Neymar will be the best player in the world soon, but the incredible skill of Mario Balotelli (discussed below) should not go overlooked. Neymar’s dribbling ability is already at a level really unseen before, even be Ronaldinho. While Ronaldinho destroyed defenders at pace or from a standstill in his prime, Neymar seems to combine two to three tricks in one sequence, which are effective and not just for show. Much of the focus on Neymar is his speed, quickness, incredible dribbling skill, and his goal-scoring ability with both feet, but Neymar is a magnificent passer who goes all over the field to receive the ball and play excellent passes to his teammates. Words do not do Neymar justice, and Neymar must be seen on video or in person to fully appreciate. Neymar is a sight to behold, and he will eclipse Messi, even when one looks at video of Messi in his prime. With all of the new talent on the world scene, Neymar might not receive four Ballons d’Or as Messi has, but Neymar’s skill looks more complete than Messi’s. Read more about Neymar here:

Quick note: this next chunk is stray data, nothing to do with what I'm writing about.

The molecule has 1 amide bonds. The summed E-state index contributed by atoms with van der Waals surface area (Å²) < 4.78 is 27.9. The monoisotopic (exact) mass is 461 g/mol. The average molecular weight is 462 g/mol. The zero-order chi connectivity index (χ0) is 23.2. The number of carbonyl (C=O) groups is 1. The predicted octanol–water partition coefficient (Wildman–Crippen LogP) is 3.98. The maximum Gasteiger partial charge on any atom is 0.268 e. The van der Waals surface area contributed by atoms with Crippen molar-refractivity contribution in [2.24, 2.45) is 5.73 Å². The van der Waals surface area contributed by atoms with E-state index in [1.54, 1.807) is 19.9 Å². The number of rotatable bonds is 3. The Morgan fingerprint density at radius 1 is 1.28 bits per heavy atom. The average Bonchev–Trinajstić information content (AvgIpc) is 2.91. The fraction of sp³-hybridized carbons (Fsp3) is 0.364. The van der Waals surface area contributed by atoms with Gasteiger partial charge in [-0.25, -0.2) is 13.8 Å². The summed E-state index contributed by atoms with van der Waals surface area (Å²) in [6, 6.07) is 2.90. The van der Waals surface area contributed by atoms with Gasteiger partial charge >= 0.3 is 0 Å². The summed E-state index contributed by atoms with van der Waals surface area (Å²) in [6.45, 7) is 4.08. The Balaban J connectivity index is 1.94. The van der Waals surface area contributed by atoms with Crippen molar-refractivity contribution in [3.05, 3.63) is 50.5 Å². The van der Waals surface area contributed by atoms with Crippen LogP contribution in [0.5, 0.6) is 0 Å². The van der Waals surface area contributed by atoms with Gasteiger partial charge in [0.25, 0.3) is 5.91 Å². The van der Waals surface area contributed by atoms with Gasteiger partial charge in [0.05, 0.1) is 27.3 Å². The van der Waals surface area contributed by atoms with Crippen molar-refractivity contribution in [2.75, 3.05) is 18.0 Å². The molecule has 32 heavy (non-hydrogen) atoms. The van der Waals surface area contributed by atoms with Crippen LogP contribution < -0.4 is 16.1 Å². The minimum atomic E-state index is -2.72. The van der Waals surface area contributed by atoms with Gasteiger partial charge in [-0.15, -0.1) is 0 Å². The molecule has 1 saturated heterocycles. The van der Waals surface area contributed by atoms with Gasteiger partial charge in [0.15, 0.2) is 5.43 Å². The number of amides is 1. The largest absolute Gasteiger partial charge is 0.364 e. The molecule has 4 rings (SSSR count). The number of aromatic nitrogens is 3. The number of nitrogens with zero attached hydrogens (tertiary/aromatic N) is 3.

With the exception of Neymar, Mario Balotelli is possibly the best player of his generation skill-wise, and he lives to silence his critics in big games. Super Mario is almost always more technically-skilled than his teammates or opponents, and his size and athleticism are a new frontier in world soccer. A first striker in the mold of Ronaldo, Balotelli is also a dead ball specialist. Balotelli strikes fear into the hearts of his opponents, and his so-called mental problems and off field problems are normally pure fiction. Now back at the club that he supported as a child, AC Milan, where he is performing well, Balotelli should no longer have to answer his critics after his masterclass against Germany in the semifinal of UEFA Euro 2012. Mario Balotelli is without a doubt the most talented first-striker since Ronaldo and Thierry Henry. Balotelli’s only competition for the title of the best first-striker in the world is his teammate, M’Baye Niang. Perhaps, Niang possesses better 1v1 dribbling skills than Balotelli, but Balotelli’s are off the charts. Read more about Mario Balotelli here: